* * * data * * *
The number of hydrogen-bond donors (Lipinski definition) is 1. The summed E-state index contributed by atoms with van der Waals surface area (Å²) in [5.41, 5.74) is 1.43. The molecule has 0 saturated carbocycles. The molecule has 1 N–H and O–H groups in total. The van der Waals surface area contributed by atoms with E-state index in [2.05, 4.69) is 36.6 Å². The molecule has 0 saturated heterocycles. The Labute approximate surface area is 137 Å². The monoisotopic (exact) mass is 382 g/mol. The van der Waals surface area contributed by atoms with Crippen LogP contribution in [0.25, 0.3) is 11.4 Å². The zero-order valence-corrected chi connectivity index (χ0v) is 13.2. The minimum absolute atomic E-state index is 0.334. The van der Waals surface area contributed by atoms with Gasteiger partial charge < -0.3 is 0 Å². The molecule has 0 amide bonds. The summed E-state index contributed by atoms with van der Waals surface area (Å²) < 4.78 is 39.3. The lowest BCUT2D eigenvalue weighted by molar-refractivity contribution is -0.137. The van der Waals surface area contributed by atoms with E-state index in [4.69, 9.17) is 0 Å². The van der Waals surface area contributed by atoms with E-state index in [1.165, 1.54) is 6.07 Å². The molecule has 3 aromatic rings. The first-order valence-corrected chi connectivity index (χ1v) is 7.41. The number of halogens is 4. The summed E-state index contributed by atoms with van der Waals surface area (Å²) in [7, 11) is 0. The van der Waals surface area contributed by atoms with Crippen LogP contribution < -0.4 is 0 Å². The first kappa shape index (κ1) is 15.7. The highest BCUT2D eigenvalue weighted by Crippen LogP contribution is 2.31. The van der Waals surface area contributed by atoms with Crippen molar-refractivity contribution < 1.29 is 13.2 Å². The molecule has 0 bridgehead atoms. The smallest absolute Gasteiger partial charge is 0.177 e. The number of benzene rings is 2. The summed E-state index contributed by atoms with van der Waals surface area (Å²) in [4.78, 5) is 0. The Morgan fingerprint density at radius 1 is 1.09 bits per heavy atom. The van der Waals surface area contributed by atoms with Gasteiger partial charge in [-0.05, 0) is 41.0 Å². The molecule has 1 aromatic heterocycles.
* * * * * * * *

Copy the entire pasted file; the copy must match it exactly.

The number of hydrogen-bond donors (Lipinski definition) is 1. The summed E-state index contributed by atoms with van der Waals surface area (Å²) in [5.41, 5.74) is 1.43. The molecule has 0 saturated carbocycles. The molecule has 1 N–H and O–H groups in total. The van der Waals surface area contributed by atoms with E-state index in [2.05, 4.69) is 36.6 Å². The molecule has 0 saturated heterocycles. The Labute approximate surface area is 137 Å². The monoisotopic (exact) mass is 382 g/mol. The van der Waals surface area contributed by atoms with Crippen LogP contribution in [0.25, 0.3) is 11.4 Å². The zero-order valence-corrected chi connectivity index (χ0v) is 13.2. The minimum absolute atomic E-state index is 0.334. The van der Waals surface area contributed by atoms with Gasteiger partial charge < -0.3 is 0 Å². The molecule has 0 amide bonds. The summed E-state index contributed by atoms with van der Waals surface area (Å²) < 4.78 is 39.3. The lowest BCUT2D eigenvalue weighted by molar-refractivity contribution is -0.137. The van der Waals surface area contributed by atoms with E-state index in [4.69, 9.17) is 0 Å². The van der Waals surface area contributed by atoms with E-state index in [1.165, 1.54) is 6.07 Å². The molecule has 3 aromatic rings. The first-order valence-corrected chi connectivity index (χ1v) is 7.41. The number of halogens is 4. The summed E-state index contributed by atoms with van der Waals surface area (Å²) in [7, 11) is 0. The van der Waals surface area contributed by atoms with Crippen LogP contribution < -0.4 is 0 Å². The first kappa shape index (κ1) is 15.7. The highest BCUT2D eigenvalue weighted by Crippen LogP contribution is 2.31. The van der Waals surface area contributed by atoms with Crippen molar-refractivity contribution < 1.29 is 13.2 Å². The molecule has 0 bridgehead atoms. The smallest absolute Gasteiger partial charge is 0.177 e. The number of benzene rings is 2. The summed E-state index contributed by atoms with van der Waals surface area (Å²) in [4.78, 5) is 0. The Morgan fingerprint density at radius 1 is 1.09 bits per heavy atom. The van der Waals surface area contributed by atoms with Gasteiger partial charge in [-0.05, 0) is 41.0 Å². The molecule has 1 aromatic heterocycles.